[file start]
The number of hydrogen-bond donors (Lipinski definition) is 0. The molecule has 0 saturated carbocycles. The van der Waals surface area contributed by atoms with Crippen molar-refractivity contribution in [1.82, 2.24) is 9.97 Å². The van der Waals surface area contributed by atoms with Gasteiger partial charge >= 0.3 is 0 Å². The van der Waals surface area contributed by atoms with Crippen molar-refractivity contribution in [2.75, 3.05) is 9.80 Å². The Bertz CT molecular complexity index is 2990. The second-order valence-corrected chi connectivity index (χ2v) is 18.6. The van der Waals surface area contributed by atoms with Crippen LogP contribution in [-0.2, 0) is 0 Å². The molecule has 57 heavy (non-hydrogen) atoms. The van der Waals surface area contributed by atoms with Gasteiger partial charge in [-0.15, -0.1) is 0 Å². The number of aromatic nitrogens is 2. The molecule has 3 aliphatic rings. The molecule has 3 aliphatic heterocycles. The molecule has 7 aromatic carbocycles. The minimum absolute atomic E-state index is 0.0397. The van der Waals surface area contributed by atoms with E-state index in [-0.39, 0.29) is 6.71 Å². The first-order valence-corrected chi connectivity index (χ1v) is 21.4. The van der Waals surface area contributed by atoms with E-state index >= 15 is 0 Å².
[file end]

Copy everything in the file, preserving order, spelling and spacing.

The number of hydrogen-bond donors (Lipinski definition) is 0. The molecule has 0 saturated carbocycles. The van der Waals surface area contributed by atoms with Crippen molar-refractivity contribution in [1.82, 2.24) is 9.97 Å². The van der Waals surface area contributed by atoms with Gasteiger partial charge >= 0.3 is 0 Å². The van der Waals surface area contributed by atoms with Crippen molar-refractivity contribution in [2.75, 3.05) is 9.80 Å². The Bertz CT molecular complexity index is 2990. The second-order valence-corrected chi connectivity index (χ2v) is 18.6. The van der Waals surface area contributed by atoms with Crippen LogP contribution in [-0.2, 0) is 0 Å². The molecule has 57 heavy (non-hydrogen) atoms. The van der Waals surface area contributed by atoms with Gasteiger partial charge in [-0.15, -0.1) is 0 Å². The number of aromatic nitrogens is 2. The molecule has 3 aliphatic rings. The molecule has 3 aliphatic heterocycles. The molecule has 7 aromatic carbocycles. The minimum absolute atomic E-state index is 0.0397. The van der Waals surface area contributed by atoms with E-state index in [-0.39, 0.29) is 6.71 Å². The first-order valence-corrected chi connectivity index (χ1v) is 21.4. The van der Waals surface area contributed by atoms with E-state index >= 15 is 0 Å².